Based on SOSH, we predicted that listeners should show greater sensitivity to onset (final embedding, nam.robe vs ja.vrobe) than to offset misalignment. A first analysis of the results did not seem to confirm our expectations. As shown in Figure 3, when the data were collapsed for both blocks together, no hint of the predicted interaction was observed. In fact, a significant relatedness by alignment interaction was found, but it did not vary as a function of position. However a different

Part 1 Part 2

0 0.1 0.2 0.3 0.4 0.5 0.6 0.7 0.8 0.9 1

Prop CV responses

Condition liquids

nasals fricatives plosives

Figure 1. Proportion of canonical syllabification responses (CV]CV for Part 1 and CV[CV for Part 2).

Misaligned Aligned 300

400 700 800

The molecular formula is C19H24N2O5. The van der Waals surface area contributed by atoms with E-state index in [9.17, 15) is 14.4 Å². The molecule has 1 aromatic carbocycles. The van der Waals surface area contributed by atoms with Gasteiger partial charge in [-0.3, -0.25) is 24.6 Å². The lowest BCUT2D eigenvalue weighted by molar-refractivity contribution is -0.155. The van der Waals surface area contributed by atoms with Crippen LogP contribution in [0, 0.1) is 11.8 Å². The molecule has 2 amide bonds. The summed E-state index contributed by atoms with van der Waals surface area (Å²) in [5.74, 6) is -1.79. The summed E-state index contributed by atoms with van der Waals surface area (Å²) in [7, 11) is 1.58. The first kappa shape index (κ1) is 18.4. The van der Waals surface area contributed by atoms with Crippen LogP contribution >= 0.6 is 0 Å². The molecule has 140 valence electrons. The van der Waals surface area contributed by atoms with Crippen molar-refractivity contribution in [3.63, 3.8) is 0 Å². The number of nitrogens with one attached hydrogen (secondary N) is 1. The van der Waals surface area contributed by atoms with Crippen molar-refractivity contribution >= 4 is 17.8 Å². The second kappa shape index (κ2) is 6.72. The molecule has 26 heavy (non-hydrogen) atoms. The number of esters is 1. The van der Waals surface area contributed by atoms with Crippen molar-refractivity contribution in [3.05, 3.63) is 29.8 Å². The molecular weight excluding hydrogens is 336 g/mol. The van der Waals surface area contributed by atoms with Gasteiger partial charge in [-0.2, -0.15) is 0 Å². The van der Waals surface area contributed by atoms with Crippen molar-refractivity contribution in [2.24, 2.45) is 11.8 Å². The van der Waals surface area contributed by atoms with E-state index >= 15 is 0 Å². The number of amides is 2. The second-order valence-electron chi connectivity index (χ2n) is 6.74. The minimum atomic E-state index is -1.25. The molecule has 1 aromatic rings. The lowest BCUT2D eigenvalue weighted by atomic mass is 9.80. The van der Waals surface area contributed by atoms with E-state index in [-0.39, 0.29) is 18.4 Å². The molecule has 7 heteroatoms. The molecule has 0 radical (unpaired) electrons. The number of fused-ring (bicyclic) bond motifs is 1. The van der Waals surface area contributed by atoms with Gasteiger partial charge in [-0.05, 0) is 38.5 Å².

Final Embedding Initial Embedding

0 5 10 15 20

Figure 2. Word spotting RTs (circles) and Errors (squares).

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picture emerged when we looked at the data for Block 1 only. As shown in Figure 4, results for Block 1 conform exactly to our predictions: A significant alignment effect was only observed for the final embedding condition.

Although these data are clearly preliminary, and further testing is needed to confirm the outcome, they provide at least encouraging support for our hypothesis.

4. ON RESYLLABIFICATION

Obviously the interest of SOSH for continuous word recognition depends on the likelihood that word and syllable onsets coincide. Paradoxically, given the processing costs observed in the previous experiments, SOSH would be a hindrance rather than an aid if misalignments are the rule in continuous speech.

One reason such misalignment might be frequent is resyllabification. Since syllables pertain to the domain of suprasegmental structure, it is generally admitted that syllable reorganisations occur at word junctures (as il- lustrated by the “laid him on” / “Lady Mon” anecdote).